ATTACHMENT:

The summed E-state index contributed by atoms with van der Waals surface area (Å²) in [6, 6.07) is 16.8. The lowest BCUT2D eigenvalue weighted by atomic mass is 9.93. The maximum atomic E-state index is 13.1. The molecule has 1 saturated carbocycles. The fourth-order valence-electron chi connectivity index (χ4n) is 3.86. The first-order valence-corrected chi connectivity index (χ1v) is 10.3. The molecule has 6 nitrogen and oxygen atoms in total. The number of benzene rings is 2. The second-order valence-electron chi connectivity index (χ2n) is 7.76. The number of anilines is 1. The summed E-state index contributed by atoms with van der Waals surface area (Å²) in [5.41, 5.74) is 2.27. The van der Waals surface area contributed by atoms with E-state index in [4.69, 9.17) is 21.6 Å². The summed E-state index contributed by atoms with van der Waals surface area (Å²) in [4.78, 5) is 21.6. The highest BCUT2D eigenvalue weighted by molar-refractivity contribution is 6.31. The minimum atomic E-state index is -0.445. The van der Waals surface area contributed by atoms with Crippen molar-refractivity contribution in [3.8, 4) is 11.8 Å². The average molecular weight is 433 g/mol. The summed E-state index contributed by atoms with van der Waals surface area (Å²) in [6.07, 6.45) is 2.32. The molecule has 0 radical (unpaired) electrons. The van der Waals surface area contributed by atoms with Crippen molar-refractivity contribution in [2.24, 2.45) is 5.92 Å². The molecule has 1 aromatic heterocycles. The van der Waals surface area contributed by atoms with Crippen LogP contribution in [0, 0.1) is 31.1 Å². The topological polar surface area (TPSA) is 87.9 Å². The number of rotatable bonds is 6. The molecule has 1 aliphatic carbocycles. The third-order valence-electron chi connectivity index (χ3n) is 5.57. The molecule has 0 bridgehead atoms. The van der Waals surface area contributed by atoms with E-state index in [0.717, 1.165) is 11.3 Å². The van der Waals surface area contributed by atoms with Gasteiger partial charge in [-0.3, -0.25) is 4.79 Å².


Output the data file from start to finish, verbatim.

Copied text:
The summed E-state index contributed by atoms with van der Waals surface area (Å²) in [6, 6.07) is 16.8. The lowest BCUT2D eigenvalue weighted by atomic mass is 9.93. The maximum atomic E-state index is 13.1. The molecule has 1 saturated carbocycles. The fourth-order valence-electron chi connectivity index (χ4n) is 3.86. The first-order valence-corrected chi connectivity index (χ1v) is 10.3. The molecule has 6 nitrogen and oxygen atoms in total. The number of benzene rings is 2. The second-order valence-electron chi connectivity index (χ2n) is 7.76. The number of anilines is 1. The summed E-state index contributed by atoms with van der Waals surface area (Å²) in [5.41, 5.74) is 2.27. The van der Waals surface area contributed by atoms with E-state index in [4.69, 9.17) is 21.6 Å². The summed E-state index contributed by atoms with van der Waals surface area (Å²) in [4.78, 5) is 21.6. The highest BCUT2D eigenvalue weighted by molar-refractivity contribution is 6.31. The minimum atomic E-state index is -0.445. The van der Waals surface area contributed by atoms with Crippen molar-refractivity contribution in [3.8, 4) is 11.8 Å². The average molecular weight is 433 g/mol. The summed E-state index contributed by atoms with van der Waals surface area (Å²) in [6.07, 6.45) is 2.32. The molecule has 0 radical (unpaired) electrons. The van der Waals surface area contributed by atoms with Crippen molar-refractivity contribution in [2.24, 2.45) is 5.92 Å². The molecule has 1 aromatic heterocycles. The van der Waals surface area contributed by atoms with Crippen LogP contribution in [0, 0.1) is 31.1 Å². The topological polar surface area (TPSA) is 87.9 Å². The number of rotatable bonds is 6. The molecule has 1 aliphatic carbocycles. The third-order valence-electron chi connectivity index (χ3n) is 5.57. The molecule has 0 bridgehead atoms. The van der Waals surface area contributed by atoms with E-state index in [0.717, 1.165) is 11.3 Å². The van der Waals surface area contributed by atoms with Gasteiger partial charge in [-0.3, -0.25) is 4.79 Å².